© Sierra College Astronomy Department


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Measuring the Properties of StarsMultiple Star Systems and Binaries

  • A visual binary is an orbiting pair of stars that can be resolved (normally with a telescope) as two stars.

  • If one uses large telescopes, about 10% of the stars in the sky are visual binaries.

  • Binaries can be confirmed by observing the system over time and looking for signs of revolution.

  • Spectroscopic binary is an orbiting pair of stars that can be distinguished as two due to the changing Doppler shifts in their spectra.

© Sierra College Astronomy Department


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Measuring the Properties of StarsMultiple Star Systems and Binaries

  • Algol, discovered by Goodricke in 1783, is an eclipsing binary in which one star moves in front of the other as viewed from Earth.

  • Algol’s light curve - a graph of the numerical measure of the light received from a star versus time - shows peaks and dips that indicate an unseen companion.

© Sierra College Astronomy Department


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Measuring the Properties of StarsMasses and Sizes from Binary Stars

  • Binary stars are important because they allow one to measure masses of stars using Newton’s version of Kepler’s laws.

  • Knowledge of the size of one of the star’s ellipses, along with knowledge of the period of its motion, permits calculation of the total mass of the two stars.

  • To determine how the system’s total mass is distributed between the two stars, one need only consider the ratio of the two stars’ distances to the center of mass.

© Sierra College Astronomy Department


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Measuring the Properties of StarsMasses and Sizes from Binary Stars

  • Because the inclination of spectroscopic binary orbits are usually not known, exact mass calculations cannot be done.

  • However, assuming an average inclination can provide information about average masses of spectroscopic binary stars.

  • Eclipsing binaries that are also spectroscopic binaries provide us with a way of measuring not only the masses of the two stars but also their sizes.

  • We derive this information using measurements of their Doppler shifts.

© Sierra College Astronomy Department


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Measuring the Properties of StarsThe Mass-Luminosity Relationship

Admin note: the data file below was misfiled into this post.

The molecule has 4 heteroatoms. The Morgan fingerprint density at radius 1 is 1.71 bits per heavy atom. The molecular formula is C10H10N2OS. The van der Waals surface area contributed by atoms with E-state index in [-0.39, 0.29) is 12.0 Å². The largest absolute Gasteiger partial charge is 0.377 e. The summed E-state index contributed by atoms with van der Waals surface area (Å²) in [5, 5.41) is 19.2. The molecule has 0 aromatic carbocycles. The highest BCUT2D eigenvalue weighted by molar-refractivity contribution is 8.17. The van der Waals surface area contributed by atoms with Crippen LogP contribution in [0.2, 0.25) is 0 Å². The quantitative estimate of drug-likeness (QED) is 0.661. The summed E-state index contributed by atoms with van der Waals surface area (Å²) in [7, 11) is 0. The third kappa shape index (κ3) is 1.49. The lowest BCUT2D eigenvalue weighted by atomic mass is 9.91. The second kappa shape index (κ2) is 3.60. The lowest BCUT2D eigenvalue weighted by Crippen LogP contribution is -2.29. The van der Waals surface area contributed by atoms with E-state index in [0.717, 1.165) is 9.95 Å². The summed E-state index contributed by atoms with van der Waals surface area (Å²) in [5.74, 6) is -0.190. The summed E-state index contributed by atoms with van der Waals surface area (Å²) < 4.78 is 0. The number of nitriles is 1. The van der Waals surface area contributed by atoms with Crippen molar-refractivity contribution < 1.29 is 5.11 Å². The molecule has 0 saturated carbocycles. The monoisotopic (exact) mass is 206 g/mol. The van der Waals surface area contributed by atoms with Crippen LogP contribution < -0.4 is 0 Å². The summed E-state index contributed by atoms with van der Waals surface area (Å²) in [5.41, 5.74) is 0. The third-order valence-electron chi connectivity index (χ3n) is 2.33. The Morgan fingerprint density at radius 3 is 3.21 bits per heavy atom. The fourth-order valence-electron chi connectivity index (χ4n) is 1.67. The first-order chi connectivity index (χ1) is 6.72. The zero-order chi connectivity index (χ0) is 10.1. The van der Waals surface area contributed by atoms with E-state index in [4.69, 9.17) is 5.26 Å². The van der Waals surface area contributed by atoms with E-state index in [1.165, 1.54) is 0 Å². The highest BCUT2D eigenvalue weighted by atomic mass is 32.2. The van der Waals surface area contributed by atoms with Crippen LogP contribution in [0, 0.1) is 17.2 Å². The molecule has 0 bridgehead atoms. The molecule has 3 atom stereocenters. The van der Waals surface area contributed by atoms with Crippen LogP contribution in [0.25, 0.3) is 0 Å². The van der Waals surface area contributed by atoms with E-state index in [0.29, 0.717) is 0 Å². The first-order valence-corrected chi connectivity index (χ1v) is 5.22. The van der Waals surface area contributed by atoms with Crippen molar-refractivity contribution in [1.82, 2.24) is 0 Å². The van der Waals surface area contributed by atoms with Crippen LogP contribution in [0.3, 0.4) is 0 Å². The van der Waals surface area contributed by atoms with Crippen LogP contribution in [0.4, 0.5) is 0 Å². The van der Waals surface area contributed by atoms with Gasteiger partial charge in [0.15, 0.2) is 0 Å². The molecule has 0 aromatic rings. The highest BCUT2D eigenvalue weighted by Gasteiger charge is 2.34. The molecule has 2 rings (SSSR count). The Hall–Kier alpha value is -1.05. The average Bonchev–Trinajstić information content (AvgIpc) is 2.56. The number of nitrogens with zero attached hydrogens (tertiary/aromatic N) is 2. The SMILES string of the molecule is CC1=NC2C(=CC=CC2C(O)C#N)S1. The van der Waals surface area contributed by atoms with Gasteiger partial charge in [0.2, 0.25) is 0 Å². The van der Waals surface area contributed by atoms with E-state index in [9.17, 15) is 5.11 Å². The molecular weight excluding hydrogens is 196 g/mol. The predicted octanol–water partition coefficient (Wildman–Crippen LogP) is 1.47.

• Mass-luminosity diagram plots the mass versus the luminosity of a number of stars.

  • More massive stars are more luminous.

  • The mass-luminosity relationship holds only for main-sequence stars.

    where p has a value between 3.5 and 3.9

  • The mass-luminosity relationship is valuable in investigating less accessible stars and in constructing and evaluating hypotheses on the life cycle of stars.

© Sierra College Astronomy Department


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Measuring the Properties of StarsMain-Sequence Lifetimes

  • The lifetime on the main-sequence depends on how much fuel (hydrogen) the star has and how fast the star is consuming it.

  • This lifetime can be expressed as:

  • Using the main-sequence mass-luminosity relation, we have:

  • where t⊙ is for the Sun and is ~ 10 billion years

  • Examples: A 10 M⊙ will last about 10 million years, whereas a 0.3 M⊙ star will last 300 billion years

© Sierra College Astronomy Department


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Measuring the Properties of StarsStar Clusters and Aging

  • Open (galactic) cluster is a group of stars that share a common origin and are located relatively close to one another.

  • Globular cluster is a spherical group of up to hundreds of thousands of stars found primarily in the halo of the Galaxy.

  • Clusters are important for two reasons:

    • All stars in a cluster are at about the same distance from us, so their apparent magnitude is a direct indication of their absolute magnitude.

    • All the stars within a cluster formed at about the same time (more or less).

  • Age of cluster determined from main-sequence turnoff

  • Much of our knowledge of star formation has come from examination of clusters

© Sierra College Astronomy Department


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Measuring the Properties of StarsVariable Stars as Distance Indicators

  • Not all stars shine steadily like the Sun.

  • Stars that vary significantly over time are called variable stars.

  • A certain sub-class of variable stars are called pulsating variable stars (based on how the star is pulsates in size)

  • Most pulsating variable stars occupy the instability strip on the H-R diagram.

  • A special class of very luminous pulsating variable stars called Cepheid variable stars have a well established period-luminosity relation that provides a powerful means for determining cosmic distances.

© Sierra College Astronomy Department